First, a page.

These were all really exciting prototypes that had come out of a very small amount of collaborative R&D time – something every museum web team should have. Apart from this a couple of problems facing museum mashups were revealed – stability issues and reliance on other people’s data – but as Mike pointed out how does this really compare to the actual stability of your existing services?

Nick Poole from MDA presented Naomi Korn’s slides on rights issues (moral, ethical and Copyright) involving museums implementing Web 2.0 applications. Nick presentation was excellent and had two main points to make. The first being that the museum sector is already going the way of increased audience focus and interaction in real world policy and has been for at least the past decade so why should the web be any different? Further that the recent political climate in which museums in teh UK exist has focussed on the cultural sector being a lead in enhancing social cohesion and the sharing of cultural capital. Secondly, Nick emphasised that as museums “we have a social responsibility to the population to exploit any and all methodologies which makes it easier for them to engage with and learn from their (cultural) property”, concluding that despite the potential legal issues, Web 2.0 offers a “set of mechanisms by which we can enhance accountability and effectiveness in a public service industry”. Excellent stuff.

Alex Whitfield from the British Library then presented an interesting look at an albeit extreme example of the tensions with implementing Web 2.0 technologies with certain exhibition content. Alex demonstrated some of the website for the Sacred exhibiton which shows some the key religious manuscripts from the faiths – Christianity, Islam, and Judaism. The online exhibition shows 66 of 152 texts and includes a GoogleMaps interface, expert blogs, podcasts and some nice Flash interactives (yes, I did ask why Flash? apparently because it was a technology choice encouraged by the IT team). Alex then proceeded to look at a few examples of where tagging and digital reproduction can cause community offence or at the very least controversy, before closing referencing from Susan Sontag’s ‘On Photography’ where Sontag claims that there is a reduction of ‘the subject’. (see an interview with Sontag where she explains this concept). Alex’s example was certainly provocative and reminded me, again, that the static web and the participatory web both carry their own particular set of implicit politics (individualistic, pro-globalisation, and pro-democracy although to differing depths of democracy).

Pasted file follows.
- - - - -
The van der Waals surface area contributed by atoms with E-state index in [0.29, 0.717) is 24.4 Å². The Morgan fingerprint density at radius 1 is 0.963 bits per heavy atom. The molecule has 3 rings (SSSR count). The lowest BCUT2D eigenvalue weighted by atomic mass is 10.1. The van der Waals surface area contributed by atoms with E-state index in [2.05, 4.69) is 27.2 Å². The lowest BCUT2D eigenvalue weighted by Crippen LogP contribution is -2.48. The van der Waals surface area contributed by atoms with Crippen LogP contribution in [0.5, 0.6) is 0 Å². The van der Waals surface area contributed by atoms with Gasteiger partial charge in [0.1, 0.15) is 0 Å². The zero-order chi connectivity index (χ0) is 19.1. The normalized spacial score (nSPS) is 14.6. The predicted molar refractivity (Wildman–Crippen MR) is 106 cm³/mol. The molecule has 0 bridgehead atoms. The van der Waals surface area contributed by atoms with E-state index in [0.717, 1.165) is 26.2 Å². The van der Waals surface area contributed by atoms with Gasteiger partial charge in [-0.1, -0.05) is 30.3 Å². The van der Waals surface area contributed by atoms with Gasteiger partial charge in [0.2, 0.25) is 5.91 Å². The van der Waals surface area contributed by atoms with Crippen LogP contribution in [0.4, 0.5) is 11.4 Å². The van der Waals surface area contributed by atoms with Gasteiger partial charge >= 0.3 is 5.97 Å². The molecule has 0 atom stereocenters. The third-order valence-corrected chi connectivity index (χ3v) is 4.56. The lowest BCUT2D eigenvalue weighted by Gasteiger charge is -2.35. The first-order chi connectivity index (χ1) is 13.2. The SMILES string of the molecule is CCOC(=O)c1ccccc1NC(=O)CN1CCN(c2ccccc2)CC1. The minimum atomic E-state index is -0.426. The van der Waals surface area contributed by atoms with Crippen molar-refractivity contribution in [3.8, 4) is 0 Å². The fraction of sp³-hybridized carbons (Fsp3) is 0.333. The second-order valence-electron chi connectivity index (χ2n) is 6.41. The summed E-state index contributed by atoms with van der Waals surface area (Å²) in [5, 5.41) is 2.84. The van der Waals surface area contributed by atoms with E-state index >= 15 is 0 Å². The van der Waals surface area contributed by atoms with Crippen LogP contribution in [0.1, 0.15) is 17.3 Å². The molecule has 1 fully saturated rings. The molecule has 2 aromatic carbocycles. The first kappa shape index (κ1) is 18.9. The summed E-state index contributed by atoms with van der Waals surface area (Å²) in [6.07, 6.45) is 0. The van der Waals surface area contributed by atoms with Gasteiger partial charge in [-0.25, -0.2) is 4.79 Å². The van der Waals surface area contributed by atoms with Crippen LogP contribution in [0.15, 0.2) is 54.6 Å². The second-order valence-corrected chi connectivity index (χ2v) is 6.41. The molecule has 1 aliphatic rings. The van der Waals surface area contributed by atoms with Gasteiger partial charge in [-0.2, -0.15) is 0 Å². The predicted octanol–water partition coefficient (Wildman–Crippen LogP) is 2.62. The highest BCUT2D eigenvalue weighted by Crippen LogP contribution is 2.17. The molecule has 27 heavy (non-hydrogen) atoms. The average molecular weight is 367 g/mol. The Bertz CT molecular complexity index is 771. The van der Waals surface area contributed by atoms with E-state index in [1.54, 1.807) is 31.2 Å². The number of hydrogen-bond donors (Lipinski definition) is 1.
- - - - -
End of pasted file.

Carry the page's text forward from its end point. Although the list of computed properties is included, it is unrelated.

After a light lunch Frances Lloyd-Baynes from the V&A gave an overview of some of the work they have been doing and some of the challenges ahead. She reported that the V&A has 28% of their collection online but that the figure reduces to 3% once bibliographic content is excluded. Of course they have been working on other ‘collections’ – those held by the community – for quite a while as evidenced by their Every Object Tells A Story and the new Families Online project.

She also mentioned the influence of the MDA’s ‘Revisiting Collections‘ methodology which focuses on making a concerted effort to engage audiences and bring user/public experiences to museum collections content. This and other concepts have become a key part of the V&A’s strategic policy.

In terms of user-generated content she highlighted problems that manyof us are starting to face. What UGC gets ‘kept’? How long, how much? What should be brought into the collection record? Should it be acknowledged? How?How should museums respond, mediate and transform content? Or should they remain unmediated? And how do we ensure that there is a clarity and distinction between voice of the museum and voice of the user.

Fellow Australian, now ex-pat who works as a database developer at the Museum of London, Mia Ridge, gave a practical overview of how Web2.0 can be implemented in museums. She covered topics like participation inequality, RSS and mashups, and the need to be transparent with acceptable use and moderation policies. it was a very practical set of recommendations.

Paul Shabajee from HP Labs then gave a very cerebral presentation on the design of the “digital content exchange protoype” for the Singapore education sector. The DCX allows for the combination of multiple data and metadata spread across multiple locations and sources, as well as faceted browsing and searches for teachers and students allowing for dynamic filtering by type, curriculum subject area, format, education level, availability, text search, etc. It was a great example of the potential of the Semantic Web. He then went on to explain the CEMS thesaurus model of curriculum and the taxonomies of collection, and how actual users wanted to do things in a more complex way such as finding topic for a class then find real world events and map them against topics. And because everything had been semantically connected, building new views in line with user needs did not mean massive re-coding. More information ont eh project can be gleaned from Shabajee’s publications.